The NSW Building Commissioner, who withdrew his resignation after his minister was sacked, has detailed the concerns he raised about her performance.
David Chandler tendered his resignation in July, pointing to his "problematic" engagement with the office of the state's former fair trading minister Eleni Petinos, who was left the job later that month.
On Wednesday, Mr Chandler said he thought Ms Petinos wasn't as "invested" in implementing legislation designed to address building non-compliance and serious defects as her predecessor, Kevin Anderson, causing confusion in the building industry.
His resignation letter had also stated his concerns about a relationship between Ms Petinos and Coronation Property Group.
Mr Chandler had delivered a draft stop work order to the developer's architecture firm when he received a "prompt" call from Ms Petinos' chief of staff, followed by a text message from former deputy premier John Barilaro, who worked for the developer at the time.
"I thought, within an hour of issuing the draft order, (that) was pretty prompt," Mr Chandler told a budget estimates hearing on Wednesday.
However, Coronation did not push back on the order, telling him it had taken people off the job because "they weren't doing it right", before apologising and pledging to fix the issues raised, Mr Chandler said.
Department of Customer Service secretary Emma Hogan told the hearing Mr Chandler didn't ask her to investigate further, after telling him she found nothing untoward.
Ms Petinos had previously asked Ms Hogan to conduct a separate investigation into whether Mr Chandler had misled parliament, which she found he had not.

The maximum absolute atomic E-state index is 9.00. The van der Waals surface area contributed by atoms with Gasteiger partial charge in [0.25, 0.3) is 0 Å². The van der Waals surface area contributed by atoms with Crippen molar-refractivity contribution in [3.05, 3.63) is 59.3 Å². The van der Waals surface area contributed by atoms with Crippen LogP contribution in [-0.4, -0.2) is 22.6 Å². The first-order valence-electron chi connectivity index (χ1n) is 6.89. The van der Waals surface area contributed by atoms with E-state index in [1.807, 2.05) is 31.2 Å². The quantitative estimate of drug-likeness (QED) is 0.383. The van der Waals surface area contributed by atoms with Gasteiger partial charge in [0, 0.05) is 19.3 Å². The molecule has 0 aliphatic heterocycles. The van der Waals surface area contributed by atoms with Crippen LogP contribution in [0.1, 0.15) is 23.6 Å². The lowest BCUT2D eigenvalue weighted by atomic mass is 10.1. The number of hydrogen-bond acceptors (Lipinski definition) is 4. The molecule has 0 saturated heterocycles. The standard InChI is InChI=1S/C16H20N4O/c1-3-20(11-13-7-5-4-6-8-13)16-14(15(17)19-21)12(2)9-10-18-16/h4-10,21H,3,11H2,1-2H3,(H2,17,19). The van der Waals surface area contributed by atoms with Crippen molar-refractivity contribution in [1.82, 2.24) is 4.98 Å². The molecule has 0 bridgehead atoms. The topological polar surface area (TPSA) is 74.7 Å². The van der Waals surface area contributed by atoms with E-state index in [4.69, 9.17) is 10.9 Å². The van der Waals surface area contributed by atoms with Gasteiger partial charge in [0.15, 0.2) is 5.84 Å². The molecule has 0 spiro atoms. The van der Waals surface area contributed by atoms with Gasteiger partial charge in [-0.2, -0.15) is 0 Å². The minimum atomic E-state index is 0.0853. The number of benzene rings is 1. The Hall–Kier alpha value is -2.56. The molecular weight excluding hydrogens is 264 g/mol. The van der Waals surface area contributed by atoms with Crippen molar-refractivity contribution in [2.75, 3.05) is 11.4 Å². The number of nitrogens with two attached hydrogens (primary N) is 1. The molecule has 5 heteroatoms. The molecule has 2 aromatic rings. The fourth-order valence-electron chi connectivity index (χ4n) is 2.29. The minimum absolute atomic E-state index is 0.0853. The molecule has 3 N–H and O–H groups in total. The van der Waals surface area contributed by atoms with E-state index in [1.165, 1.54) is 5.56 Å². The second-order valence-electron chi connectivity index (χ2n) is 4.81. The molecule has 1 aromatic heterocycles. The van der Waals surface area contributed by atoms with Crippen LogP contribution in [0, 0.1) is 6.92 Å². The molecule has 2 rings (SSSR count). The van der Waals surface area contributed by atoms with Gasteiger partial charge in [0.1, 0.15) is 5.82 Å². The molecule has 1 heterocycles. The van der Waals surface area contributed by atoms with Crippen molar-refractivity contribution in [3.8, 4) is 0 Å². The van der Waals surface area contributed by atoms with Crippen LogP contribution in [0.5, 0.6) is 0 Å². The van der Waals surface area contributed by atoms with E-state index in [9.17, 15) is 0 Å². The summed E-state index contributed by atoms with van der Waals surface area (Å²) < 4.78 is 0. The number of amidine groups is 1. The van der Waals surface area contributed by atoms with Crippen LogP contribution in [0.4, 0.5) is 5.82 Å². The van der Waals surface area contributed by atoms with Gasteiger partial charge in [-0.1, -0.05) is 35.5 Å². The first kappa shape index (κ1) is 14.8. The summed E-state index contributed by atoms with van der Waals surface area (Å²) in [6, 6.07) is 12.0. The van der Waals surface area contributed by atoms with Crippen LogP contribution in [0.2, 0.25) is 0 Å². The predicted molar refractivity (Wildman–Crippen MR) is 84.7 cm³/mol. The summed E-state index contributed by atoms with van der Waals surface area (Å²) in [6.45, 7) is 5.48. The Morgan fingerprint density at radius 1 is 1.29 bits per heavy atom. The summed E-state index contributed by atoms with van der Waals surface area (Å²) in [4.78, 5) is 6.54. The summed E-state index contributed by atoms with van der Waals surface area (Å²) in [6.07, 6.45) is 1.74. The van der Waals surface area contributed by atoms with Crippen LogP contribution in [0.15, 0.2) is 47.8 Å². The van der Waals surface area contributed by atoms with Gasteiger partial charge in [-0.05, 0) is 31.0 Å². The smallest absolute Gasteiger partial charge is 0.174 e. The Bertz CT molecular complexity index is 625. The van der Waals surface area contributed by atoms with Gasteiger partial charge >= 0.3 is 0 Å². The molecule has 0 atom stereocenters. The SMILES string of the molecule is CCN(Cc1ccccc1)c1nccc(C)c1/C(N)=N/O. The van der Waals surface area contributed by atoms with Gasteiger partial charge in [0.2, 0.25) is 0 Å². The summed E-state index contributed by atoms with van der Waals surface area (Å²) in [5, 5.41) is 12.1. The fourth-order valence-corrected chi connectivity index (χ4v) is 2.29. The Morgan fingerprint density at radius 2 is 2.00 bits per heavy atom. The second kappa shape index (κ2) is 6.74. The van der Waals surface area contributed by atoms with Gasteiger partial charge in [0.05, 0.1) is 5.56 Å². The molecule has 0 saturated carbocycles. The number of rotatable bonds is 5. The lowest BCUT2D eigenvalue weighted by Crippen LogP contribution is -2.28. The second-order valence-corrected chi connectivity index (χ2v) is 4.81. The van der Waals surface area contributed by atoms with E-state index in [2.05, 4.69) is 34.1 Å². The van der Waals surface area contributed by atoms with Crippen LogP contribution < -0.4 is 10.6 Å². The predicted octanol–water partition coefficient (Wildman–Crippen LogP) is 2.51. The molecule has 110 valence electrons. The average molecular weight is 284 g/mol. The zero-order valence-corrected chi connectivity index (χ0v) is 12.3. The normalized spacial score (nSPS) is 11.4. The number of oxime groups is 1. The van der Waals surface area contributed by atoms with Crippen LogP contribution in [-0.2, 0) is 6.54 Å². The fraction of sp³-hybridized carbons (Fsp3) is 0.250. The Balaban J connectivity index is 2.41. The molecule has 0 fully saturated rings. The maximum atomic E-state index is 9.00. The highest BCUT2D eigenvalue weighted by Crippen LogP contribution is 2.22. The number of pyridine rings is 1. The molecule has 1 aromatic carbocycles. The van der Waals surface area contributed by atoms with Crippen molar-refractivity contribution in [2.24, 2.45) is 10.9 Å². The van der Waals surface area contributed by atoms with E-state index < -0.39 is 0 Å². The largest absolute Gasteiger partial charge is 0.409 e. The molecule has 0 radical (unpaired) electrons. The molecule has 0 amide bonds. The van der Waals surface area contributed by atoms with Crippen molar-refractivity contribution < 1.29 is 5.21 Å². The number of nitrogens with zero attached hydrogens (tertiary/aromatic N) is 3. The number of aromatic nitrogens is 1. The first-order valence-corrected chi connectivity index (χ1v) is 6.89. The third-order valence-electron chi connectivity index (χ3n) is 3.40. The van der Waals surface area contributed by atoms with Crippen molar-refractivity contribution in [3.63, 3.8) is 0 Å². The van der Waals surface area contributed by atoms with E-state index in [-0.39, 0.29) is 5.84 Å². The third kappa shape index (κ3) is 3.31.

However, her investigation into Mr Chandler and a "communications mishap" over a briefing he gave non-government MPs, which upset Ms Petinos, may have "tipped him into resignation".
"But the broader issue was that he felt that the minister didn't have faith in his agenda ... as a result he also didn't have faith in their relationship," Ms Hogan said.
Premier Dominic Perrottet says a "peripheral" conversation about Mr Chandler's resignation letter occurred during a meeting the day he sacked Ms Petinos, but he did not read the letter and Ms Hogan said it had already been appropriately dealt with.
"I can assure you nothing arose in the course of that discussion that had any bearing or impact on my decision," Mr Perrottet told a separate estimates hearing on Wednesday.
Issues were already being informally raised about Ms Petinos in April, following her brief promotion to cabinet in December.
"One was concerns about respectful behaviour in meetings and others about some cultural concerns that had been raised with me about working in her office," Ms Hogan said.
"There was some (departmental) staff who did not wish to work in that office."
Ms Petinos had her own issues with some staff, Ms Hogan said.
"On occasion it was considered that we perhaps hadn't put the right skill set or right person in there, so I would say that was two-way," she said.
Customer Service Minister Victor Dominello, who took over Ms Petinos' portfolio, says he never received any formal or informal complaints.
He was told of issues in her office by the premier in early July.
"She did not have much staff on deck at the time and that was slowing things down," he said.
"(The premier) asked me as a senior minister, if I could reach out to her ... I said 'why don't we have regular coffees once a week so you can go through any issues or challenges you've got'," Mr Dominello said.
She was sacked before they could have their first coffee.